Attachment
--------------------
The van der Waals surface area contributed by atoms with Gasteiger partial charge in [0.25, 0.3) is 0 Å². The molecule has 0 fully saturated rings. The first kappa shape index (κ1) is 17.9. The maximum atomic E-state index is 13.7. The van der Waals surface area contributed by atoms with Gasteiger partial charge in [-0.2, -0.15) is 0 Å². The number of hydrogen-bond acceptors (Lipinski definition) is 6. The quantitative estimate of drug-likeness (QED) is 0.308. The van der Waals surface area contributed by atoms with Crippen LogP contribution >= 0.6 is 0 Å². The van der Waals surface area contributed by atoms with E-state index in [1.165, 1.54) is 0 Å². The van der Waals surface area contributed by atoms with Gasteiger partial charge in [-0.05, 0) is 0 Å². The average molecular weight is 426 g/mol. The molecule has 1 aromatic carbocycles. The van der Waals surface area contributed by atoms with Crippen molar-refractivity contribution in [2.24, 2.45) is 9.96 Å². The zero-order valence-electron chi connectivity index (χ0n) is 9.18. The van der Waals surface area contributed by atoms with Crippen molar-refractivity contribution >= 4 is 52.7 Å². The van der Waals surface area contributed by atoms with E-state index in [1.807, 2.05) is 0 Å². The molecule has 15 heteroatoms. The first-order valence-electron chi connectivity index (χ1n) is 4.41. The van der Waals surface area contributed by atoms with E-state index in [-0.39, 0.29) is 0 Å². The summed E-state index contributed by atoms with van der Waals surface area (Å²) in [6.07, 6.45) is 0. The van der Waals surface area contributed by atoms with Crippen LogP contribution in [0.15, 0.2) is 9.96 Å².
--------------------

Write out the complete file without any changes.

The van der Waals surface area contributed by atoms with Gasteiger partial charge in [0.25, 0.3) is 0 Å². The molecule has 0 fully saturated rings. The first kappa shape index (κ1) is 17.9. The maximum atomic E-state index is 13.7. The van der Waals surface area contributed by atoms with Gasteiger partial charge in [-0.2, -0.15) is 0 Å². The number of hydrogen-bond acceptors (Lipinski definition) is 6. The quantitative estimate of drug-likeness (QED) is 0.308. The van der Waals surface area contributed by atoms with Crippen LogP contribution >= 0.6 is 0 Å². The van der Waals surface area contributed by atoms with E-state index in [1.165, 1.54) is 0 Å². The van der Waals surface area contributed by atoms with Gasteiger partial charge in [-0.05, 0) is 0 Å². The average molecular weight is 426 g/mol. The molecule has 1 aromatic carbocycles. The van der Waals surface area contributed by atoms with Crippen molar-refractivity contribution in [2.24, 2.45) is 9.96 Å². The zero-order valence-electron chi connectivity index (χ0n) is 9.18. The van der Waals surface area contributed by atoms with Crippen molar-refractivity contribution >= 4 is 52.7 Å². The van der Waals surface area contributed by atoms with E-state index in [1.807, 2.05) is 0 Å². The molecule has 15 heteroatoms. The first-order valence-electron chi connectivity index (χ1n) is 4.41. The van der Waals surface area contributed by atoms with E-state index in [-0.39, 0.29) is 0 Å². The summed E-state index contributed by atoms with van der Waals surface area (Å²) in [6.07, 6.45) is 0. The van der Waals surface area contributed by atoms with Crippen LogP contribution in [0.15, 0.2) is 9.96 Å².